The Limits of Neuroscience in Business

Before investing in products or services that claim to provide business insights based on brain research, managers should understand several key issues with neuroscientific solutions.

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David Pohl/

Neuromarketing. Neuromanagement. Neurofinance. Attempts to inject brain science into the business world have been nothing short of comprehensive — and, quite possibly, oversold.

Proponents of neuroscience in commercial settings argue that it can provide key insights that help explain consumer and employee behavior — insights that can ultimately be used to develop more appealing products and services. While that may be true to a certain extent, managers considering such applications aren’t served by broad claims that gloss over important caveats concerning the practical application of brain science.

This article aims to help managers critically evaluate vendor offerings based in neuroscience. In particular, there are three very significant issues that business leaders must understand if they hope to make informed decisions regarding investments in such products.

Issue 1: Proxies

One high-profile example of neuromarketing involves researchers who used brain data from individuals watching movie trailers to predict ticket sales. This led to claims that brain imaging could be used to refine marketing practices and boost box-office revenues.

To understand why such claims are questionable, let’s explore the problem with proxies.

A proxy is any indirect measure used to predict the outcome of something that is otherwise difficult or impossible to measure directly. For instance, baseball scouts often use minor league on-base percentage as a proxy to predict how frequently players will get on base in the majors. This indirect measure allows teams to make educated guesses without spending millions of dollars calling up every encouraging prospect.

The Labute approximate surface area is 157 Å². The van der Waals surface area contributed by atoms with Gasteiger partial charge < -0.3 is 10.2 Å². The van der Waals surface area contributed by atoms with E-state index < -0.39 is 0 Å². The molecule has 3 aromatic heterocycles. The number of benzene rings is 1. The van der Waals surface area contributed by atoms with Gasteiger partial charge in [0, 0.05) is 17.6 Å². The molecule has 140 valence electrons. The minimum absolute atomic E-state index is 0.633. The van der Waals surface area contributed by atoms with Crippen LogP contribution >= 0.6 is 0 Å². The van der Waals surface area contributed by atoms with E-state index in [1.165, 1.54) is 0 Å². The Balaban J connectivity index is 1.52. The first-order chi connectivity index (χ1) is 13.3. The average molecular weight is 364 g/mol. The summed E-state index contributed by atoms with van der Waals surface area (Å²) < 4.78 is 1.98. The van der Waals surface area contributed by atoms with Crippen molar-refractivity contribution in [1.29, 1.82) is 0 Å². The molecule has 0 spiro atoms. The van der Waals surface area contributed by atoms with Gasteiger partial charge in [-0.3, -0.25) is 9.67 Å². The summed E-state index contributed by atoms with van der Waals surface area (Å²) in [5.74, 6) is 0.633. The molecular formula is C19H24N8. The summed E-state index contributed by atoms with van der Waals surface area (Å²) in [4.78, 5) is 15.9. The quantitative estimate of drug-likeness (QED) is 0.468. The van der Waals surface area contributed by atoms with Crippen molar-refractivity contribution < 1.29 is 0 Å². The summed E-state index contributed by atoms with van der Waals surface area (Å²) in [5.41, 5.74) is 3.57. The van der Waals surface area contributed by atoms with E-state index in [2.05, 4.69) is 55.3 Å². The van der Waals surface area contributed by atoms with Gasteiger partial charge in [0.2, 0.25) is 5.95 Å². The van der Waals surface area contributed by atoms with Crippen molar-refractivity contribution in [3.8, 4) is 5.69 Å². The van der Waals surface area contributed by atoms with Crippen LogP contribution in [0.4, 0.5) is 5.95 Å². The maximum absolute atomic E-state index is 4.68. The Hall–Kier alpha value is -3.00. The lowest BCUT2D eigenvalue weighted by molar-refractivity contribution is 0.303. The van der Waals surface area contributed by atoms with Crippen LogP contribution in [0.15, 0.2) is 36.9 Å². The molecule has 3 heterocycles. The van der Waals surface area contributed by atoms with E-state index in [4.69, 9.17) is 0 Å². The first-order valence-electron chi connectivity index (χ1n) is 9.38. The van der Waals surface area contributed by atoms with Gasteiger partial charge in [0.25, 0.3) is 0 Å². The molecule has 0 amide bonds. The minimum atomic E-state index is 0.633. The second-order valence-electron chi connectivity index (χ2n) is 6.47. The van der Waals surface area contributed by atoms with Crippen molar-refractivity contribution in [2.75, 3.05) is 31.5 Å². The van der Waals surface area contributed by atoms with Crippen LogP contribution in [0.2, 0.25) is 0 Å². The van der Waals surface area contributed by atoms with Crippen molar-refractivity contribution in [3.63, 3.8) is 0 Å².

For a proxy to be considered meaningful within any given field, it must meet three specific criteria:

  • Reliability: Because correlations inferred from small data sets often prove inaccurate or erroneous, good proxies are derived from very large pools of data.
  • Validity: Because it’s theoretically possible for any single experiment to generate highly variant outcomes (like when the European physics laboratory CERN erroneously detected particles moving faster than the speed of light), good proxies have been independently replicated.
  • Utility: Given the finite nature of resources and capital, good proxies deliver a comparatively favorable cost-benefit ratio.

In baseball, minor league on-base percentage is reliable because it has been derived from thousands of players over several decades; it’s valid because it has been replicated using player data from dozens of independent international leagues; and it’s useful because it costs little to measure yet correlates well (0.53) with major league on-base percentage.



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